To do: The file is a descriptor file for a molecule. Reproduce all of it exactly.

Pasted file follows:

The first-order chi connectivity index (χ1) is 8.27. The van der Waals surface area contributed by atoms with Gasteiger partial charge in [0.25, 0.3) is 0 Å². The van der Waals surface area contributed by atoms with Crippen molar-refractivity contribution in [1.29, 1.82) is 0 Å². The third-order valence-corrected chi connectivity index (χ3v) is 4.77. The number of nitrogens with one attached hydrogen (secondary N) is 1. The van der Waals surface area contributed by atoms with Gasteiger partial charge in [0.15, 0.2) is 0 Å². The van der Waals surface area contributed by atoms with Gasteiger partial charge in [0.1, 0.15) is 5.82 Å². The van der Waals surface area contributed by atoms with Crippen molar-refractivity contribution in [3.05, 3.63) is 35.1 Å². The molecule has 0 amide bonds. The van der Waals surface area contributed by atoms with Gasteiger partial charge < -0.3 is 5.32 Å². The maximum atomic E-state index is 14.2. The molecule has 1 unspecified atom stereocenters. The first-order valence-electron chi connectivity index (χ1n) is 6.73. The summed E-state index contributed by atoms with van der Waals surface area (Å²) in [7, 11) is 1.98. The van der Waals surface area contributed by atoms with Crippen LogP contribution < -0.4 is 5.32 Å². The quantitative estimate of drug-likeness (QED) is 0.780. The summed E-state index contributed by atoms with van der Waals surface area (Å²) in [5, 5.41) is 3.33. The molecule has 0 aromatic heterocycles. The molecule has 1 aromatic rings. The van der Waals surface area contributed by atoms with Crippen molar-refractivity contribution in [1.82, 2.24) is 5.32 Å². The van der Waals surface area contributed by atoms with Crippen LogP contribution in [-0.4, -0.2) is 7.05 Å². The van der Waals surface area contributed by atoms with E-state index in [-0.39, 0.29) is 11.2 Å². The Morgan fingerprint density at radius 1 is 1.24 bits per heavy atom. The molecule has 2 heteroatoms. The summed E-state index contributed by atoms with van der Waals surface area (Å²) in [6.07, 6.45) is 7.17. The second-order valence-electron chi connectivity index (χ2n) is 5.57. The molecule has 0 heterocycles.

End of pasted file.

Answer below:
The first-order chi connectivity index (χ1) is 8.27. The van der Waals surface area contributed by atoms with Gasteiger partial charge in [0.25, 0.3) is 0 Å². The van der Waals surface area contributed by atoms with Crippen molar-refractivity contribution in [1.29, 1.82) is 0 Å². The third-order valence-corrected chi connectivity index (χ3v) is 4.77. The number of nitrogens with one attached hydrogen (secondary N) is 1. The van der Waals surface area contributed by atoms with Gasteiger partial charge in [0.15, 0.2) is 0 Å². The van der Waals surface area contributed by atoms with Gasteiger partial charge in [0.1, 0.15) is 5.82 Å². The van der Waals surface area contributed by atoms with Crippen molar-refractivity contribution in [3.05, 3.63) is 35.1 Å². The molecule has 0 amide bonds. The van der Waals surface area contributed by atoms with Gasteiger partial charge < -0.3 is 5.32 Å². The maximum atomic E-state index is 14.2. The molecule has 1 unspecified atom stereocenters. The first-order valence-electron chi connectivity index (χ1n) is 6.73. The summed E-state index contributed by atoms with van der Waals surface area (Å²) in [7, 11) is 1.98. The van der Waals surface area contributed by atoms with Crippen LogP contribution < -0.4 is 5.32 Å². The quantitative estimate of drug-likeness (QED) is 0.780. The summed E-state index contributed by atoms with van der Waals surface area (Å²) in [5, 5.41) is 3.33. The molecule has 0 aromatic heterocycles. The molecule has 1 aromatic rings. The van der Waals surface area contributed by atoms with Crippen molar-refractivity contribution in [1.82, 2.24) is 5.32 Å². The van der Waals surface area contributed by atoms with Crippen LogP contribution in [-0.4, -0.2) is 7.05 Å². The van der Waals surface area contributed by atoms with E-state index in [-0.39, 0.29) is 11.2 Å². The Morgan fingerprint density at radius 1 is 1.24 bits per heavy atom. The molecule has 2 heteroatoms. The summed E-state index contributed by atoms with van der Waals surface area (Å²) in [6.07, 6.45) is 7.17. The second-order valence-electron chi connectivity index (χ2n) is 5.57. The molecule has 0 heterocycles.